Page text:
Water Resistant is a common mark stamped on the back of wrist watches to indicate how well a watch is sealed against the ingress of water. It is usually accompanied by an indication of the static test pressure that a sample of newly manufactured watches were exposed to in a leakage test. The test pressure can be indicated either directly in units of pressure such as bar, atmospheres, or (more commonly) as an equivalent water depth in metres (in the United States sometimes also in feet).
An indication of the test pressure in terms of water depth does not mean a water-resistant watch was designed for repeated long-term use in such water depths. For example, a watch marked 30 metres water resistant cannot be expected to withstand activity for longer time periods in a swimming pool, let alone continue to function at 30 metres under water. This is because the test is conducted only once using static pressure on a sample of newly manufactured watches. As only a small sample is tested there is likelihood that any individual watch is not water resistant to the certified depth or even at all. The test for qualifying a diving watch for repeated usage in a given depth includes safety margins to take factors into account like aging of the seals, the properties of water and seawater, rapidly changing water pressure and temperature, as well as dynamic mechanical stresses encountered by a watch. Also every diving watch has to be tested for water resistance or water-tightness and resistance at a water overpressure as it is officially defined.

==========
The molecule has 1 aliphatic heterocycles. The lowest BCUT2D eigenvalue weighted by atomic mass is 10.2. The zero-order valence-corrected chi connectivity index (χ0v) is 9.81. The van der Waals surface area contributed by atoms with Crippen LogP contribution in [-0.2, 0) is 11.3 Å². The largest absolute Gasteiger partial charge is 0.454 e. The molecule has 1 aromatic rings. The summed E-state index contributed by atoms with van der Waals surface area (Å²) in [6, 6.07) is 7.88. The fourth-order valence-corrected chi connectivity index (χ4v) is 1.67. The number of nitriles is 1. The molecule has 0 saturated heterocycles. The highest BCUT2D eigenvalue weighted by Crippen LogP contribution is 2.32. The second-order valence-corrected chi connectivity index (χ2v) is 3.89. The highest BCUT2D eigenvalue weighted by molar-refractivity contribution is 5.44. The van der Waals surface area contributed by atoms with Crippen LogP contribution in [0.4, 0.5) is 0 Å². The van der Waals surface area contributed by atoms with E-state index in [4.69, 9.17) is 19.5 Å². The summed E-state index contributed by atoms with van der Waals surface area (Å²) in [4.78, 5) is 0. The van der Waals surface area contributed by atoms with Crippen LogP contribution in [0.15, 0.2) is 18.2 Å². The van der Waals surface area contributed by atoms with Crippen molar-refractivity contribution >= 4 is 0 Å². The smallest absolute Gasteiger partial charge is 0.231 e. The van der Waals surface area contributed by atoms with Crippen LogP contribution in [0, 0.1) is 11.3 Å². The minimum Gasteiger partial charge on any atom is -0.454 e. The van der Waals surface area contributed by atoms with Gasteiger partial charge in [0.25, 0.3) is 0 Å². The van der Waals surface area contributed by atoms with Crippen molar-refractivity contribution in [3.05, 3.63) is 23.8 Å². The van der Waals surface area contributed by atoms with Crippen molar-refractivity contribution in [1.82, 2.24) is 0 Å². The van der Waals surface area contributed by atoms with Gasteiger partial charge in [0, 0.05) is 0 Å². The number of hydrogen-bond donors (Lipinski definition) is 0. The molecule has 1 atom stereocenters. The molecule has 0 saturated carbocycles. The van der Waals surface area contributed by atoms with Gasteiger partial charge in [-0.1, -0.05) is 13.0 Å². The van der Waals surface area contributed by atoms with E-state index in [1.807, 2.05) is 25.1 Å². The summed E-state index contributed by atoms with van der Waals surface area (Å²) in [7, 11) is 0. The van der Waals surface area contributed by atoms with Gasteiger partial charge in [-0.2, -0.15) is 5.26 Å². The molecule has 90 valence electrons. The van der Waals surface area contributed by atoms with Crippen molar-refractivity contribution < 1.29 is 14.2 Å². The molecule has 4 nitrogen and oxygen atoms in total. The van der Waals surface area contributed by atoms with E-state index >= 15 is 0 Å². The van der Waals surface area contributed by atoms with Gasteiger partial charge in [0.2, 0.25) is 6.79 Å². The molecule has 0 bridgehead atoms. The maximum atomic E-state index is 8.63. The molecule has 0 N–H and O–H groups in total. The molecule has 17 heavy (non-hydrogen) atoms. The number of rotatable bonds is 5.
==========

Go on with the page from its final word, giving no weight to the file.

The International Organization for Standardization issued a standard for water-resistant watches which also prohibits the term waterproof to be used with watches, which many countries have adopted. This standard was introduced in 1990 as the ISO 2281:1990 and only designed for watches intended for ordinary daily use and are resistant to water during exercises such as swimming for a short period. They may be used under conditions where water pressure and temperature vary; German Industrial Norm DIN 8310 is an equivalent standard. However, whether they bear an additional indication of overpressure or not, they are not intended for submarine diving.